Conservatives tend to drone on about patient privacy, but I don't think that's a real issue. For example, I don't wake up every day worrying that the mountains of private data credit card companies have on me will somehow lead to a violation of my privacy.
Kessler partially identifies the true reason we don't already have electronic medical records: such records would expose the massive number of medically unnecessary tests, procedures, treatments, and outright fraud that goes on every day at our nation's hospitals. As Kessler puts it:
In those medical records lie the ugly truth about the business of medicine: sickness is profitable. The greater the number of treatments, procedures, and hospital stays, the larger the profit. There is little incentive for doctors and hospitals to identify or reduce wasteful spending in medicine.However, Kessler misses the underlying truth, the driving force that makes this fraud possible and sustainable. Every industry has a profit incentive to get its customers to pay for unnecessary things. The reason other industries can't sustain that practice is simple: basic free-market forces. In other industries, consumers make purchases with their own money, and therefore they make choices based on cost.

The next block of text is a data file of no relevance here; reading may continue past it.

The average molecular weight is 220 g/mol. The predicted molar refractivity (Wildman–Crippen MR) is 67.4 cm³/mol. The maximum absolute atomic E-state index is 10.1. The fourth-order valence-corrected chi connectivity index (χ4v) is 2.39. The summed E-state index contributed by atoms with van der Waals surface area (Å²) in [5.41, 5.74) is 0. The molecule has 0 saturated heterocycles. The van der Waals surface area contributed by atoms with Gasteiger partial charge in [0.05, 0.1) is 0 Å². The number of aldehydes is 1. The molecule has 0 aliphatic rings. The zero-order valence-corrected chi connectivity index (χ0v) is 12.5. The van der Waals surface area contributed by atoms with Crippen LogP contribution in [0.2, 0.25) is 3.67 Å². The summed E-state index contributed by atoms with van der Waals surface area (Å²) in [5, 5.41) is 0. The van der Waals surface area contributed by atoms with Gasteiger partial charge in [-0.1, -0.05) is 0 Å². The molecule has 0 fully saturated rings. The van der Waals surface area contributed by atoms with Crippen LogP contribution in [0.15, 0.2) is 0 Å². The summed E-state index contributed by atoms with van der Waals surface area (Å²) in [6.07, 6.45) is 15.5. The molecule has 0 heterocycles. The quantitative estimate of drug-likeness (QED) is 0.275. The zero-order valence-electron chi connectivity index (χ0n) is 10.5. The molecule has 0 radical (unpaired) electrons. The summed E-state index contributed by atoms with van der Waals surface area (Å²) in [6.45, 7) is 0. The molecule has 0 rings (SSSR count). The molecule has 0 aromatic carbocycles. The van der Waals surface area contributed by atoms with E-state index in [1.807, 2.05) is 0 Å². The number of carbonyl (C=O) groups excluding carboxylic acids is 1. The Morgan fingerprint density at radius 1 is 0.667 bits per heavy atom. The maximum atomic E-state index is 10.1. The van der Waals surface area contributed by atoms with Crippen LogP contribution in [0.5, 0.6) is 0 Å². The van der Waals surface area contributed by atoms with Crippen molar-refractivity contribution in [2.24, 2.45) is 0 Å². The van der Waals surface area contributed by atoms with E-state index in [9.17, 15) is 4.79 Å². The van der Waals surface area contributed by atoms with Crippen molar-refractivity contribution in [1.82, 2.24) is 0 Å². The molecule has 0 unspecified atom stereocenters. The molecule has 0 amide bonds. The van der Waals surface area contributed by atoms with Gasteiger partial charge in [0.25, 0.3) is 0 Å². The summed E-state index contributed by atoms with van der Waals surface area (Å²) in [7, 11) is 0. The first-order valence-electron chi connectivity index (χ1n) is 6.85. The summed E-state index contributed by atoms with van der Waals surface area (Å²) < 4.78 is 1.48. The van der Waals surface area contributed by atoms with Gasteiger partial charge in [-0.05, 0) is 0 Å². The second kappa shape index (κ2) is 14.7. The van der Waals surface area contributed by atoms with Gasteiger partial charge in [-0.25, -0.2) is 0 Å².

Here's an analogy:
If two contractors can do an equally-good job repairing my roof, but Contractor A can do it at half the cost, and Contractor B tells me I also need to repair my chimney but Contractor A says that's a bunch of hooey - I'll go with Contractor A because I'll save money and I won't pay for unnecessary work.
However, if somebody else - say, an insurance company, or the government - comes along and tells me that they'll pay for all the roof work a contractor says needs to be done, all of a sudden the reasons I had to choose Contractor A disappear. I'll go with Contractor B, because I don't care how much it costs anymore - the money's not coming out of my pocket - and who cares if the chimney really needs fixing, I might as well get it done anyway because someone else is paying for it.
The lack of free-market competition - consumers making individual choices about where to spend their own money - is the disease that has allowed the medical industry to grow out-of-control with bloat, inefficiency, and fraud. The lack of electronic records is just a symptom of that. Forcing electronic records upon the industry is probably a good thing overall, but it will do nothing to cure the disease, and our health care woes will continue.